Sgt. Spencer Fomby of the Berkeley Police Department came to the special Police Review Commission meeting Wednesday to give a presentation on a de-escalation training program for police officers.
The presentation involved the explanation of various tactics used to de-escalate a situation, both verbally and situationally. Many of these tactics include principles such as taking cover by shielding oneself, having fewer officers directly engage with a suspect, identifying escape routes and assigning the appropriate number of officers to a situation.
“Two years ago, our chief sent me to a meeting in D.C. … They came back with their guidelines for use of force. … I presented to the chief and some of the command staff some of the guidelines — one of them was de-escalation,” Fomby said during his presentation. “There was only an online class. … What was really missing from the trainings that I found online was scenario-based training.”
Fomby, who has served on BPD’s special response team for 14 years and who serves as an instructor and consultant for the national SWAT organization and the National Tactical Officers Association, said he noticed a lack of in-depth de-escalation trainings for officers. He created a course that is taught to BPD and whose curriculum has been shared with the Police Executive Research Forum, Los Angeles Police Department, Oakland Police Department and Raleigh Police Department.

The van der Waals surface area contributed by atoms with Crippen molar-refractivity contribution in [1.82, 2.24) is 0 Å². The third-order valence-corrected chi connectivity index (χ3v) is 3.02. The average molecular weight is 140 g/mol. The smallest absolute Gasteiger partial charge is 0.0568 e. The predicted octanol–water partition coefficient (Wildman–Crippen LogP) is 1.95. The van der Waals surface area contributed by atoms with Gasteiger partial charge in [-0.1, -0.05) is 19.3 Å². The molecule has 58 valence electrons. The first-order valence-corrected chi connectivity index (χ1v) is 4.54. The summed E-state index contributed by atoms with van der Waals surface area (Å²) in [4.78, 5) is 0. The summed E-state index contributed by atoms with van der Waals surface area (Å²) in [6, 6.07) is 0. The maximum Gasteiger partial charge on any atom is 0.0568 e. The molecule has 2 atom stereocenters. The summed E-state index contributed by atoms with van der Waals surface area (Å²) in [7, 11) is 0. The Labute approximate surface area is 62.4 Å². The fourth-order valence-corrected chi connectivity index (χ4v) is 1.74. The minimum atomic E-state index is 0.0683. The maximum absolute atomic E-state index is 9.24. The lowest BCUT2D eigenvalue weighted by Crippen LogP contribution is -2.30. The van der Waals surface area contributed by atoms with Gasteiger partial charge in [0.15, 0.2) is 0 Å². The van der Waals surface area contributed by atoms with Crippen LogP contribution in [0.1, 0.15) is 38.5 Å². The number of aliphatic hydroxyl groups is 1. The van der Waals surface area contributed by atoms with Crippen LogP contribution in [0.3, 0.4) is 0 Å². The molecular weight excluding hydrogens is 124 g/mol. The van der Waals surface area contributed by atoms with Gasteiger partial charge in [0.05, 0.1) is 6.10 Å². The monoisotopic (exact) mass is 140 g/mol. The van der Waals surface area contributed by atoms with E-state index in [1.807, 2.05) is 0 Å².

At the meeting, Fomby spoke about the less lethal options available for detaining subjects. These options included a device called the WRAP, which safely constraints suspects using a harness and a leg restraint. Another less lethal option included a gun called an FN 303 that uses foam and plastic projectiles.
“Police in the U.S. do not use rubber bullets,” Fomby said during his presentation, “(The FN 303) uses foam and plastic projectiles. The level of force is equivalent to a baton.”
Another less lethal method of detainment discussed was the use of spit hoods, which are hoods placed over suspects to prevent them from spitting into officers’ ears or eyes.
Commissioner Andrea Prichett voiced her concerns about the safety of the spit hoods, citing that it may be hard to see if a suspect is breathing properly through them. Prichett acknowledged that diseases such as tuberculosis can be transferred through saliva, and thus officers’ health is put in danger when they are spit on.
“There is no mental health professional that would recommend putting a hood on somebody’s head. If somebody is already mentally dissociative, … that does not help them,” Prichett said at the meeting, “If the police are so concerned about officer safety, then I recommend that you all mask up.”